Apple has unveiled a taller, 4G-enabled iPhoneat an event in San Francisco.  Apple CEO Tim Cook and vice president of marketing Phil Schiller took the stage at the Yerba Buena Center for the Arts, where Apple has held many past product launches, to release the newest, largest, fastest iPhone ever.

“It’s an absolute jewel,” Schiller told the crowd of fans.

Made entirely of glass and aluminum, Schiller said the new version of Apple’s flagship device is 18 percent thinner than before and 20 percent lighter than the 4S. It sports a larger, 4-inch screen, meaning the company could fit in an extra row of icons.

The iPhone 5 will come in black and white, and will start shipping on Sept. 21 in the U.S., Canada, the U.K., France, Germany, Australia, Japan, Hong Kong, and Singapore. By the end of the year, it will be sold in 100 countries via 240 carrier partners around the world. Pre-orders begin Sept. 14.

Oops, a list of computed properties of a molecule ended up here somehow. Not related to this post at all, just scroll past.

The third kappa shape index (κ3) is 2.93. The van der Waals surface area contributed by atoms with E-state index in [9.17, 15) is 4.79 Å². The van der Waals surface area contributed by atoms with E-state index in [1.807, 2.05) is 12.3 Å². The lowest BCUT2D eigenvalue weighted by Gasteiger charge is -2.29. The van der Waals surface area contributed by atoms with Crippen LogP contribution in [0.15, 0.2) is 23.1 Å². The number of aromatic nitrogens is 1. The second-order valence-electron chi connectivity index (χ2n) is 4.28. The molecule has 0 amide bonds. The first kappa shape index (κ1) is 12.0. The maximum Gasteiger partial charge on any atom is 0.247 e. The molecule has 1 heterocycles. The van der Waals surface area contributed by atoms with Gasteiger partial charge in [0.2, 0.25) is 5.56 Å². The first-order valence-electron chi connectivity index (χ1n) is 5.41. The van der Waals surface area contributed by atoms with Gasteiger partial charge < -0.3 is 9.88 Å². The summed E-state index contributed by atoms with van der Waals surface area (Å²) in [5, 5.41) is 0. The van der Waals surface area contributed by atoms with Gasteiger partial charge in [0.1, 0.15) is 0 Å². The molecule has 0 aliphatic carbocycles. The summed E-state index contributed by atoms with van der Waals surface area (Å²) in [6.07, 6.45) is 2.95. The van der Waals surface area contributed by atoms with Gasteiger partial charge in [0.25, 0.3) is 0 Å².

The smartphone will be available for $199 (16GB), $299 (32GB), and $399 (64GB) with a two-year contract. The price of the iPhone 4S 16GB drops to $99, while the 8GB iPhone 4 will be available for free.

The iPhone 5’s camera boasts an 8-megapixel sensor, backside illumination, a hybrid IR filter, five-element lens, f/2.4 aperture – and it’s all 25 percent smaller than earlier iPhone cameras. It also offers 1080p HD video capture, better stabilization, face detection for up to 10 faces, and the ability to take photos while recording video. There’s also a Panorama mode.

The iPhone 5 will run a revamped A6 processor, which Apple said boasts a 2x faster CPU and 2x faster graphics than the A5. The new chip is also 22 percent smaller.

That processor will be able to take advantages of games like EA’s Real Racing 3, which includes a time-shifted multi-player feature and will be available in the App Store later this year, according to EA.

Apple said the iPhone 5’s battery life will top that of the iPhone 4S with eight hours of talk time, 10 hours of video playback, 40 hours of music playback, eight hours of LTE browsing, and 225 hours of standby.

PCmag

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